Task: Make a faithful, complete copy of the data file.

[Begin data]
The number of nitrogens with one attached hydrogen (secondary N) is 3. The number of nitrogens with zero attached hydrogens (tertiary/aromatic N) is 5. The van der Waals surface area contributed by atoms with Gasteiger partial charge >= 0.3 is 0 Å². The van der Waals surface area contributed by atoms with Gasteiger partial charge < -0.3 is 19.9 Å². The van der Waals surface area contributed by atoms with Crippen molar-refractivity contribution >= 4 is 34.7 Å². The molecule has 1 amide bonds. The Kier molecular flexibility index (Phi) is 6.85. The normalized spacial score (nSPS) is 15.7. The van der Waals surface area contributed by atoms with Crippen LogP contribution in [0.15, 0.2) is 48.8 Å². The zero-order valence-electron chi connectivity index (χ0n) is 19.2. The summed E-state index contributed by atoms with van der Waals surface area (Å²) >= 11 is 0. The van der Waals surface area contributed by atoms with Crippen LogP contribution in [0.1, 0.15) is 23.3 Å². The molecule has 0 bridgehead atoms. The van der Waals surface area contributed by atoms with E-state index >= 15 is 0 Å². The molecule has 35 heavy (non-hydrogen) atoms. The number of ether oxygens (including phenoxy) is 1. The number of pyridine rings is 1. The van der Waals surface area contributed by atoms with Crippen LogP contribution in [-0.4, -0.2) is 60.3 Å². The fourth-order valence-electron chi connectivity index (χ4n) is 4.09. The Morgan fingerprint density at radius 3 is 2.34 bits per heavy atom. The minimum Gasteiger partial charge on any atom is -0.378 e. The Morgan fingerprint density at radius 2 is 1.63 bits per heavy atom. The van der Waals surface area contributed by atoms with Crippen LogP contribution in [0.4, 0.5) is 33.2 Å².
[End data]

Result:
The number of nitrogens with one attached hydrogen (secondary N) is 3. The number of nitrogens with zero attached hydrogens (tertiary/aromatic N) is 5. The van der Waals surface area contributed by atoms with Gasteiger partial charge >= 0.3 is 0 Å². The van der Waals surface area contributed by atoms with Gasteiger partial charge < -0.3 is 19.9 Å². The van der Waals surface area contributed by atoms with Crippen molar-refractivity contribution >= 4 is 34.7 Å². The molecule has 1 amide bonds. The Kier molecular flexibility index (Phi) is 6.85. The normalized spacial score (nSPS) is 15.7. The van der Waals surface area contributed by atoms with Crippen LogP contribution in [0.15, 0.2) is 48.8 Å². The zero-order valence-electron chi connectivity index (χ0n) is 19.2. The summed E-state index contributed by atoms with van der Waals surface area (Å²) >= 11 is 0. The van der Waals surface area contributed by atoms with Crippen LogP contribution in [0.1, 0.15) is 23.3 Å². The molecule has 0 bridgehead atoms. The van der Waals surface area contributed by atoms with E-state index >= 15 is 0 Å². The molecule has 35 heavy (non-hydrogen) atoms. The number of ether oxygens (including phenoxy) is 1. The number of pyridine rings is 1. The van der Waals surface area contributed by atoms with Crippen LogP contribution in [-0.4, -0.2) is 60.3 Å². The fourth-order valence-electron chi connectivity index (χ4n) is 4.09. The Morgan fingerprint density at radius 3 is 2.34 bits per heavy atom. The minimum Gasteiger partial charge on any atom is -0.378 e. The Morgan fingerprint density at radius 2 is 1.63 bits per heavy atom. The van der Waals surface area contributed by atoms with Crippen LogP contribution in [0.4, 0.5) is 33.2 Å².